Annotated Swadesh wordlists for the Shabo group (Shabo family).

Languages included: Shabo [shb-shb].


Anbessa 1991 = Anbessa Teferra. 1991. A sketch of Shabo grammar. In: M. Lionel Bender (ed.). Procee\-dings of the Fourth Nilo-Saharan Con\-fe\-rence. Bayreuth, Aug. 30 – Sep. 2, 1989: 371-387. Ham\-burg: Helmut Buske Verlag, pp. 371-387. // Brief sketch of Shabo grammar, based upon the author's field data.

Anbessa 1995 = Anbessa Teferra. 1995. Brief Phonology of Shabo (Mekeyir). In: Robert Nicolaï, Franz Rottland (eds.). Actes du Cin\-qu\-ieme Colloque de Linguistique Nilo-Saharienne. 24-29 août 1992: 29-37. Köln: Rüdiger Köp\-pe Verlag. // Brief sketch of Shabo phonology, based upon the author's field data.

Anbessa & Unseth 1989 = Anbessa Teferra; Unseth, Peter. 1989. Towards a classification of Shabo. In: M. Lionel Bender (ed.). Topics in Nilo-Saharan Linguistics: 405-429. Hamburg: Helmut Bus\-ke Verlag. // The paper contains some brief notes on Shabo phonology and grammar, as well as a rough draft of the Swadesh wordlist for Shabo.

Bender 1983 = Bender, Lionel M. 1983. Remnant Languages of Ethiopia and Sudan. In: M. Lionel Bender (ed.). Nilo-Saharan Language Studies: 336-354. Michigan: East Lansing. // Contains notes on various linguistic isolates and languages with questionable affiliation, including a wordlist for Shabo taken from unpublished field notes by Harvey Hoekstra.

Jordan et al. 2015 = Jordan, Linda; Mohammed, Hussein; Netzley, Jillian. 2015. Sociolinguistic Survey of the Shabo of Ethiopia. SIL International ( // A sociolinguistic report on Shabo, with a large comparative wordlist for Shabo and Majang appended.

Kibebe 2015 = Kibebe Tsehay Taye. 2015. Documentation and grammatical description of Chabu. PhD Thesis, Addis Ababa University. // A detailed grammatical description of Shabo (Chabu), well illustrated by lexical and syntactic examples and accompanied by a representative vocabulary.

Schnoebelen 2009 = Schnoebelen, Tyler. (Un)classifying Shabo: phylo\-genetic methods and results. In: Peter K. Austin, Oliver Bond, Monik Charette, David Nathan, Peter Sells (eds.). Proceedings of Conference on Language Docu\-mentation and Linguistic Theory 2: 274-284. University of London: School of Oriental and African Studies. // A paper on the genetic status of Shabo, including notes on the language taken from earlier sources as well as the author's own recently collected field data (including a complete 40-item ASJP-style wordlist).


1. General.

The most comprehensive grammatical description of the small linguistic isolate Shabo (Chabu; Mikeyir), accompanied by a representative vocabulary, is the PhD dissertation [Kibebe 2015]. Prior to its availability, in order to compile a more or less reliable 100-item wordlist, one had to gather data from various small papers, which was all the more difficult considering the surprisingly large amount of phonetic and lexical variation between the different native speakers (depending, for instance, on whether their particular idiolect was more influenced by their eastern Surmic neighbors, the Majangir, or their western Omotic neighbors, the Shekkacho).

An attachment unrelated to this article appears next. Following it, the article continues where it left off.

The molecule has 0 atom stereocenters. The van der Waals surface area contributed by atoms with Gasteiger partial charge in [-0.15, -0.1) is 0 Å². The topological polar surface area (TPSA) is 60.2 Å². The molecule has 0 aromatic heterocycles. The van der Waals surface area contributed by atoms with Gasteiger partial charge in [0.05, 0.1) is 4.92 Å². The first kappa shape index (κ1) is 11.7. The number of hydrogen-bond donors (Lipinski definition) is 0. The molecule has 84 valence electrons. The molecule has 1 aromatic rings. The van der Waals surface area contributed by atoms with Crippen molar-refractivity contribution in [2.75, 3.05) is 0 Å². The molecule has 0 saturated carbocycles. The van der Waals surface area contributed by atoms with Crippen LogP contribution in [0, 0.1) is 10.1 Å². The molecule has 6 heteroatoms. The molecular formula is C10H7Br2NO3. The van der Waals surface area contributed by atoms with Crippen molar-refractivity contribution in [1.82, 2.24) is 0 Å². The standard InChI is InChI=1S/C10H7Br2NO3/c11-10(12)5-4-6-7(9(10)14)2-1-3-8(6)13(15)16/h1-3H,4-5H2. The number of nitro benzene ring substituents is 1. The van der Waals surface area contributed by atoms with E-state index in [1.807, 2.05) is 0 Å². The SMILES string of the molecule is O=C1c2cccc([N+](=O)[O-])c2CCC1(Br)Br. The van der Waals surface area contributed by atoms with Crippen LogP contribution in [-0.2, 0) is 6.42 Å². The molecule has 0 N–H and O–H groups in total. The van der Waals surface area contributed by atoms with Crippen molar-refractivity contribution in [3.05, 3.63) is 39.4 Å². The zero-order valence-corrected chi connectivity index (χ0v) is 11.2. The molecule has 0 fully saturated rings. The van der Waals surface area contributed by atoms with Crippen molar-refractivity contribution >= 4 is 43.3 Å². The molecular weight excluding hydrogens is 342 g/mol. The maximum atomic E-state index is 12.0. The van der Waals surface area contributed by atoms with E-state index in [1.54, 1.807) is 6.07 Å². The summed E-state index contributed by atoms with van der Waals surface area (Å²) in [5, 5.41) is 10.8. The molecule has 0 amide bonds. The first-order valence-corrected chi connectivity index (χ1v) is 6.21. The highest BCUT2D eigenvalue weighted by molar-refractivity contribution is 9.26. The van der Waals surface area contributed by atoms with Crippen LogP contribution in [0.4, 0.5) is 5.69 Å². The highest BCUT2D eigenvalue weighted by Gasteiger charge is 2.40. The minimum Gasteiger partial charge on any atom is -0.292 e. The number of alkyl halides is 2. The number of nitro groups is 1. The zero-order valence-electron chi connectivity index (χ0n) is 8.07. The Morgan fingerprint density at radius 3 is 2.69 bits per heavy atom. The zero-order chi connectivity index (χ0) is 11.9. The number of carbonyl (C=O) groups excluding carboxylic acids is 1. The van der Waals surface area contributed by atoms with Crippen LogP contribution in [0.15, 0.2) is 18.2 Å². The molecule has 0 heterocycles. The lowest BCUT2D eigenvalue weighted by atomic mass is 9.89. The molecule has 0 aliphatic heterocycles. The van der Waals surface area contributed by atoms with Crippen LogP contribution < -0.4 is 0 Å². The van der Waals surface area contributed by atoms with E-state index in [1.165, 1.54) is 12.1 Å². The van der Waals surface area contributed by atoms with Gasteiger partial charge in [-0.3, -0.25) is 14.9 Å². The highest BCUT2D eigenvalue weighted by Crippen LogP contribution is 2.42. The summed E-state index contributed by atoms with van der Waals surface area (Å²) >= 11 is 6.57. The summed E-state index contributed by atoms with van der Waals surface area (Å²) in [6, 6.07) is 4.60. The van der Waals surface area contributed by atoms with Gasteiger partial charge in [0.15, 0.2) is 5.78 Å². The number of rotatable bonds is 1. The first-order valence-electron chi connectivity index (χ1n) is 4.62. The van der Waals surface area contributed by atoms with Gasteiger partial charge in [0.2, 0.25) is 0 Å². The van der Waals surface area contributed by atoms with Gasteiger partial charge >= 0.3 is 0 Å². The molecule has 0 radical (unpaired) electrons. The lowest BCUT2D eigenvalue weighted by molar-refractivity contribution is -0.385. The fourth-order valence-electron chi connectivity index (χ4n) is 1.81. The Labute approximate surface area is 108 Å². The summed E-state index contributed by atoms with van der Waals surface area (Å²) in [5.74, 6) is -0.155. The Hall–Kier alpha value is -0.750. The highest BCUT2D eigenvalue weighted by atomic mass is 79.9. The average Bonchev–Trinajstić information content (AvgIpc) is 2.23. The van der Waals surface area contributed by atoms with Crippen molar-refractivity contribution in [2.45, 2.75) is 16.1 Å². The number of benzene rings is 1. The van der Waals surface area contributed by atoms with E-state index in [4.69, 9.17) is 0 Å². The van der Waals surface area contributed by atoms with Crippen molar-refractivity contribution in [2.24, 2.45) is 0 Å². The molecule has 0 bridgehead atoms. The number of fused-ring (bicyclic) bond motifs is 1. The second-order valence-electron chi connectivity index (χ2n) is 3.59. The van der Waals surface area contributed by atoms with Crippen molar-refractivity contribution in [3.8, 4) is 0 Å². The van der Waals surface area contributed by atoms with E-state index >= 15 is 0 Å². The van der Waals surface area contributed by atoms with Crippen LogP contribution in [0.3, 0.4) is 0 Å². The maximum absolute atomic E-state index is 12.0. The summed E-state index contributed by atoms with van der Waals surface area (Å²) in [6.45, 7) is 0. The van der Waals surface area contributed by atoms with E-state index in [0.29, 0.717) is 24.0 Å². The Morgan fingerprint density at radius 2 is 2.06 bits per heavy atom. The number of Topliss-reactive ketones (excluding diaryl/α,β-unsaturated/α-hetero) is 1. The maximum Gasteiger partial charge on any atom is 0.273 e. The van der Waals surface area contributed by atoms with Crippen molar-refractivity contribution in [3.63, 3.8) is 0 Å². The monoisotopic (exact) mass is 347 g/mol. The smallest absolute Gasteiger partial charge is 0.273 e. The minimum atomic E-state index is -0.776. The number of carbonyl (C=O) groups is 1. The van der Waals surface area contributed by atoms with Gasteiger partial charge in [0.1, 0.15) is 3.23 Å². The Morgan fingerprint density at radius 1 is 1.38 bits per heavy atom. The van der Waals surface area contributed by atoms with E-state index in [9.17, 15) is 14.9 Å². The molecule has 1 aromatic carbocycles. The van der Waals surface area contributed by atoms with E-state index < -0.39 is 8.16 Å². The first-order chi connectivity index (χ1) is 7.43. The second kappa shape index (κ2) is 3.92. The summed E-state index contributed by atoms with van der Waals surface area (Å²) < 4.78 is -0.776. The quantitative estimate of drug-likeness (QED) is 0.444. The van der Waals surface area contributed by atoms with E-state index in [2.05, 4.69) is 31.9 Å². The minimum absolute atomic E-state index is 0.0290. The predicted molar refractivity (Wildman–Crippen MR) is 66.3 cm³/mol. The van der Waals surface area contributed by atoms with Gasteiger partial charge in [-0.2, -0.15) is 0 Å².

Originally, our main source of information consisted of papers by Anbessa Teferra [1991, 1995] on Shabo grammar and phonology, as well as the earlier paper [Anbessa & Unseth 1989]; it was obvious from the start, however, that some phonetic and lexical variation was observed even between these papers by the same author, which either indicates relative inaccuracy or idiolectal variation between different speakers. Comparison with [Kibebe 2015], as well as the also somewhat more accurate comparative lexical survey between Shabo and Majang in [Jordan et al. 2015], clearly shows that Anbessa's data are plagued with phonetic and semantic errors, and also constantly confuse inherited Shabo lexicon with Majang, as some informants probably resorted to code-switching during the recording process. Nevertheless, for instructive purposes we retain all of Anbessa's attestations in the comments section. For an even larger comparative base, we have also checked the earlier wordlist for Shabo, collected by Harvey Hoekstra and published in [Bender 1983]; and a later 40-item wordlist, collected by Tyler Schnoebelen [2009].

2. Transliteration.

The majority of the used sources transcribe Shabo data in standard IPA, which requires the usual minimal conversion to UTS (e. g. palatal affricates c, j > UTS ɕ, ʓ). Long vowels are usually transcribed by Anbessa Teferra as doubled symbols (aa, ee, etc.); we retranscribe them as , , etc.

Tonal information is marked very unsystematically by Kibebe in the main body of the work and in the accompanying glossary; most usually, he places tonal diacritics on words that constitute minimal tonal pairs, but sometimes they appear in other cases as well (not quite clear when and why). We generally carry these notations over to the primal entries in the wordlist, but it should be understood that they can only be as consistent as the source data.

Database compiled and annotated by: G. Starostin (last update: September 2017).